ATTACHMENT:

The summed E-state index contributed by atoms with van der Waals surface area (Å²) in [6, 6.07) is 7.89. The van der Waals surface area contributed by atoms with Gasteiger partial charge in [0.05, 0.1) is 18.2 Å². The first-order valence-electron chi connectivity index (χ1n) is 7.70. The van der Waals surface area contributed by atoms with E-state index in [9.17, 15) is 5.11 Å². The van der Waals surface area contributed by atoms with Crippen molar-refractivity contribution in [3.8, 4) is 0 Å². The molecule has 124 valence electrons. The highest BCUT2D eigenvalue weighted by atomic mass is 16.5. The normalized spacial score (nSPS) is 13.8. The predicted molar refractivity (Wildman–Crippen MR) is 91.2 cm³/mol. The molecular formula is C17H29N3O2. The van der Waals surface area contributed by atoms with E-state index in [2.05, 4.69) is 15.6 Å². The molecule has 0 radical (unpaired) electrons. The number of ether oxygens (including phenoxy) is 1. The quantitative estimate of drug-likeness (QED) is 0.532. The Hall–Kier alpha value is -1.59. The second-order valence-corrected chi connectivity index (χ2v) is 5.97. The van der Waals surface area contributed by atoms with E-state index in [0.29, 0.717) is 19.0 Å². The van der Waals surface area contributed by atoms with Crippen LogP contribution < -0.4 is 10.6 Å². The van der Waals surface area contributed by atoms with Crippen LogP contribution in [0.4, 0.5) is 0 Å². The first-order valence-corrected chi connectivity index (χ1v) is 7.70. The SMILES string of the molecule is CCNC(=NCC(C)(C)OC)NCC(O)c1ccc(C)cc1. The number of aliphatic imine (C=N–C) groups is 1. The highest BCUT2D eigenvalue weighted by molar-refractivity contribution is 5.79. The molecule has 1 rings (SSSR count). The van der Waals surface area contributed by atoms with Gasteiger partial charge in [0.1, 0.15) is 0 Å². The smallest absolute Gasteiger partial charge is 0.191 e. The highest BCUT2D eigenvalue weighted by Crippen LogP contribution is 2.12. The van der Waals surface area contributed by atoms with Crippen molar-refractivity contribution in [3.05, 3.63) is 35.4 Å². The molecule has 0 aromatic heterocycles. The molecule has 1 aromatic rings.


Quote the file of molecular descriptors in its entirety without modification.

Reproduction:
The summed E-state index contributed by atoms with van der Waals surface area (Å²) in [6, 6.07) is 7.89. The van der Waals surface area contributed by atoms with Gasteiger partial charge in [0.05, 0.1) is 18.2 Å². The first-order valence-electron chi connectivity index (χ1n) is 7.70. The van der Waals surface area contributed by atoms with E-state index in [9.17, 15) is 5.11 Å². The van der Waals surface area contributed by atoms with Crippen molar-refractivity contribution in [3.8, 4) is 0 Å². The molecule has 124 valence electrons. The highest BCUT2D eigenvalue weighted by atomic mass is 16.5. The normalized spacial score (nSPS) is 13.8. The predicted molar refractivity (Wildman–Crippen MR) is 91.2 cm³/mol. The molecular formula is C17H29N3O2. The van der Waals surface area contributed by atoms with E-state index in [2.05, 4.69) is 15.6 Å². The molecule has 0 radical (unpaired) electrons. The number of ether oxygens (including phenoxy) is 1. The quantitative estimate of drug-likeness (QED) is 0.532. The Hall–Kier alpha value is -1.59. The second-order valence-corrected chi connectivity index (χ2v) is 5.97. The van der Waals surface area contributed by atoms with E-state index in [0.29, 0.717) is 19.0 Å². The van der Waals surface area contributed by atoms with Crippen LogP contribution < -0.4 is 10.6 Å². The van der Waals surface area contributed by atoms with Crippen LogP contribution in [0.4, 0.5) is 0 Å². The first-order valence-corrected chi connectivity index (χ1v) is 7.70. The SMILES string of the molecule is CCNC(=NCC(C)(C)OC)NCC(O)c1ccc(C)cc1. The number of aliphatic imine (C=N–C) groups is 1. The highest BCUT2D eigenvalue weighted by molar-refractivity contribution is 5.79. The molecule has 1 rings (SSSR count). The van der Waals surface area contributed by atoms with Gasteiger partial charge in [0.1, 0.15) is 0 Å². The smallest absolute Gasteiger partial charge is 0.191 e. The highest BCUT2D eigenvalue weighted by Crippen LogP contribution is 2.12. The van der Waals surface area contributed by atoms with Crippen molar-refractivity contribution in [3.05, 3.63) is 35.4 Å². The molecule has 0 aromatic heterocycles. The molecule has 1 aromatic rings.